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34 replies on “Dell’s $799 XPS 13 ultrabook might be better than the $1299 model”

  1. I just chatted with Dell and the representative seemed convinced that all XPS 13 laptops had matte screens, including the non-touch. (see attached chat) Any idea what the truth is? This is kind of a big deal for me! Love matte screens.

        1. Anything is possible, but it’s much more likely that the rep you spoke with was incorrect. There are very few devices I’m aware of with matte touchscreens.

  2. I was going to order one from Dell, but they told me that ALL versions (including non-touch) are glossy, and there are NO matte options. Is that for real?!

    1. The 1080p non-touch version is matte, it says it right in the article and on their website.

  3. I have a question about touchscreen- Is it true that from windows 8.1 the OS is basically geared towards a touchscreen? In which case, if one has the cash it seems that one ought to get the touchscreen version if one wants to benefit from the OS?
    I wonder what Windows 10 will be like.

    1. Windows 8.1 really does not require a touchscreen. It’s a nice feature sometimes, but certainly not a vital one.

  4. I wanna buy the i7 model with a 1080p non-touch panel. At 13″ anything beyond 1080p is insanity and you’ll just be using DPI scaling anyway, which is awful.

    Of course Dell doesn’t offer this option, for whatever asinine reason.

    1. I’m in the same boat. I really want one but want the i7 non touch. They only offer the non touch in i5, I would much rather trade the touch for longer battery life being a light portable notebook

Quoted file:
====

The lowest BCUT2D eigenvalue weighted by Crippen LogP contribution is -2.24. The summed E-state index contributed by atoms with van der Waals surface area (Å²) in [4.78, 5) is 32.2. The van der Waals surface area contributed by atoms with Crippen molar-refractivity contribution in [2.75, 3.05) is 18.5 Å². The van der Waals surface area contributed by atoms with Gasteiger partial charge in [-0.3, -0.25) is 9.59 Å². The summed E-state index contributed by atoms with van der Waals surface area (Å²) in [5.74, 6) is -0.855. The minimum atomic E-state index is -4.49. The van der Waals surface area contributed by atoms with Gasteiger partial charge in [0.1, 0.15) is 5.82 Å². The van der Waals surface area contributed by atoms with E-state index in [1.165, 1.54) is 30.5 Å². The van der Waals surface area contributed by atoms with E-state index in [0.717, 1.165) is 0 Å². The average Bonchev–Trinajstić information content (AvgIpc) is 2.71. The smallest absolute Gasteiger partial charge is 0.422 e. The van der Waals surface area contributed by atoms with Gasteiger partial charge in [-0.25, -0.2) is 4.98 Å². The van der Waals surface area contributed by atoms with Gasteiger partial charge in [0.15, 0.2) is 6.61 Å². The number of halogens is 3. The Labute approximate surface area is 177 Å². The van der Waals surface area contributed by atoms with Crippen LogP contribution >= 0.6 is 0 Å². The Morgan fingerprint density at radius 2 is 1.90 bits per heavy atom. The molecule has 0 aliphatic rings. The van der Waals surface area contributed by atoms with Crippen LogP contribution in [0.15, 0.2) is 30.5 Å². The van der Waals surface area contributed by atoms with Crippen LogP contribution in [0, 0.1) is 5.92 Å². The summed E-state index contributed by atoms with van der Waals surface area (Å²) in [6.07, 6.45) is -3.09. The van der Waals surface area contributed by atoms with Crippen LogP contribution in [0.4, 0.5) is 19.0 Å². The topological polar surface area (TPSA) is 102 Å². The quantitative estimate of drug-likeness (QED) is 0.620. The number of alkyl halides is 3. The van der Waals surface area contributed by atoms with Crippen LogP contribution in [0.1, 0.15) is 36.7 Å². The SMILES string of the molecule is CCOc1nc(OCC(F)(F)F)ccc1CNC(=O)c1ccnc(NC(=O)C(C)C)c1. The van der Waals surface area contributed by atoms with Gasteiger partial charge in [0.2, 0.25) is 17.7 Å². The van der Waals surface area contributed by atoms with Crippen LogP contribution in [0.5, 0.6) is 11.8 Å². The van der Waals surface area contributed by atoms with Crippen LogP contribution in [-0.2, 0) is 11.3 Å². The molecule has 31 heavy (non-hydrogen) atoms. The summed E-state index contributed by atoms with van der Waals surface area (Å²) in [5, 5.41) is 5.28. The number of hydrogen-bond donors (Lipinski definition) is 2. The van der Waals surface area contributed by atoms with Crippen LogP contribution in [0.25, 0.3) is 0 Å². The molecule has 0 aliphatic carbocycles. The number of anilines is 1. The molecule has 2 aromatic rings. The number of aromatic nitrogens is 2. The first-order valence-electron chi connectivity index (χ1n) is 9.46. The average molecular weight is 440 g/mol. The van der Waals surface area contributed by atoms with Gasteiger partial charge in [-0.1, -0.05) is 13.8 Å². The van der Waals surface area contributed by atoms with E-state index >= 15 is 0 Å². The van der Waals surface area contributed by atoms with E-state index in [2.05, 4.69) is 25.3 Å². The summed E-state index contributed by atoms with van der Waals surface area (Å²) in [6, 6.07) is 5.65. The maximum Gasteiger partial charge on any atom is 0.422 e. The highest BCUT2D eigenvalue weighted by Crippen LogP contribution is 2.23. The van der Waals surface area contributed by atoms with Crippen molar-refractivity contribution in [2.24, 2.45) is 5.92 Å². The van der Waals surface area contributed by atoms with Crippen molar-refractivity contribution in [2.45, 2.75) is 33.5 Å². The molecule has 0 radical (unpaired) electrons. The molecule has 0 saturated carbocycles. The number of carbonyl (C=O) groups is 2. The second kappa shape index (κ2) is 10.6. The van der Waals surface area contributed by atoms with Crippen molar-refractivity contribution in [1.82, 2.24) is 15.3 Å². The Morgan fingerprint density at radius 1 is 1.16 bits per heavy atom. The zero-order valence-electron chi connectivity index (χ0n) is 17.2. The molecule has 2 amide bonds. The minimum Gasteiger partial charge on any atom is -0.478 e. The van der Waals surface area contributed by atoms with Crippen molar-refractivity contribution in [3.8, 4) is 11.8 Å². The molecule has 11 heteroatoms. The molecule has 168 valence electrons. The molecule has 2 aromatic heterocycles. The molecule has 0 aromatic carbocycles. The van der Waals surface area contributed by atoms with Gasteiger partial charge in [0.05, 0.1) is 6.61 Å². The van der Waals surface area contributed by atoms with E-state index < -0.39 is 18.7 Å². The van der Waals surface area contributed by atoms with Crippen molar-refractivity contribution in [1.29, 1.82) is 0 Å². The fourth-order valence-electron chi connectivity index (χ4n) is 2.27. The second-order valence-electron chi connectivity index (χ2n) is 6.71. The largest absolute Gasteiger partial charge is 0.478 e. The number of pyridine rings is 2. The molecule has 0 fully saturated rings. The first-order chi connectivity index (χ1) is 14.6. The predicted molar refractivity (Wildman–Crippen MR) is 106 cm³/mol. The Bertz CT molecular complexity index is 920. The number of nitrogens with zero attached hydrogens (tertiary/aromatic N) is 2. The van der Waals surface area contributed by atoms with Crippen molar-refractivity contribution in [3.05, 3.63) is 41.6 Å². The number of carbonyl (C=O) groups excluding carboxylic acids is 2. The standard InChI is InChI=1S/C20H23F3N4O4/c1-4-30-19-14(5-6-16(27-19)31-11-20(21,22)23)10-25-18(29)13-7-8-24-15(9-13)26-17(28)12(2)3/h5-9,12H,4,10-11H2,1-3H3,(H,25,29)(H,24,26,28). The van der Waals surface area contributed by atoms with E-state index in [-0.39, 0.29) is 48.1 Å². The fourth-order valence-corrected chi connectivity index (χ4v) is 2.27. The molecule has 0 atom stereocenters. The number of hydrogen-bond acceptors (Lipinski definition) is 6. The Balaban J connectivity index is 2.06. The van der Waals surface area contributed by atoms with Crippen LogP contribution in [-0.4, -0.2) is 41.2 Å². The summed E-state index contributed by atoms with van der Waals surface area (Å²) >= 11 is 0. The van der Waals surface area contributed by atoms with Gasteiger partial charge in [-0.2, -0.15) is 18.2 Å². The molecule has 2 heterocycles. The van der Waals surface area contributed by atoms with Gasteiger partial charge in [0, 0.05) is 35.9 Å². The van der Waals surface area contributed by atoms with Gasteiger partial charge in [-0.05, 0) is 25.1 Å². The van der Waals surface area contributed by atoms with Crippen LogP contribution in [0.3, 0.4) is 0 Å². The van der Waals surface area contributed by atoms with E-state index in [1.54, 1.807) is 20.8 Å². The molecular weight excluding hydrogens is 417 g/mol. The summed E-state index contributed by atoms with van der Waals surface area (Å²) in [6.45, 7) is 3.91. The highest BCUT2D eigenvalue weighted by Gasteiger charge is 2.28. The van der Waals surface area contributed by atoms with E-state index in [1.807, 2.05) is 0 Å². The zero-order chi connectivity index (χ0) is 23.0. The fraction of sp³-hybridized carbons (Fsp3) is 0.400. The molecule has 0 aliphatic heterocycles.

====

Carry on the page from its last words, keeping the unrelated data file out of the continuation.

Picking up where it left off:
5. Brad, is it possible to post high res copies of the photos? Want to compare in details.
    Glossy is a great concern for me. But extra protection of GG and ability to do 900px2 is sweet,

  6. Do you know if it is a msata or m2 or 2.5″ ssd? Is it easy to replace?
    I have my eye on the $799 version or the $999 i5.

  7. Just checking one of the $799 on the Dell Website. There are coupons that make it about $725 (pre tax).

  8. Honestly would get one right away if the $799 one had a touchscreen, even maybe if it were like a $50 upgrade, but holy hell you need to spend a lot. I’m perfectly happy with 1080P, hell even 720p on a 13 inch isn’t bad. I’ll stick with my current xps 13 model, I wish they updated the design a bit, the silver and black just isn’t the best looking.

    1. Until you use one for like a month and get used to it. I didn’t get it either, now I hate not having one.

      1. After just a week I completely stopped using the touchscreen on my notebook. I’d rather get the premium specced model without the touchscreen (an annoying glossy screen at that).

    2. it’s not about using it all the time, but using it to click a button once every 2 hours
      Yes, that sounds pretty useless, even more so if you can always resort to a touchpad or connect a mouse. But still: once you had the ability for some time, you tend to do this as first reaction of needing to do something that isn’t possible via keyboard. You start to miss touch-screen on devices without.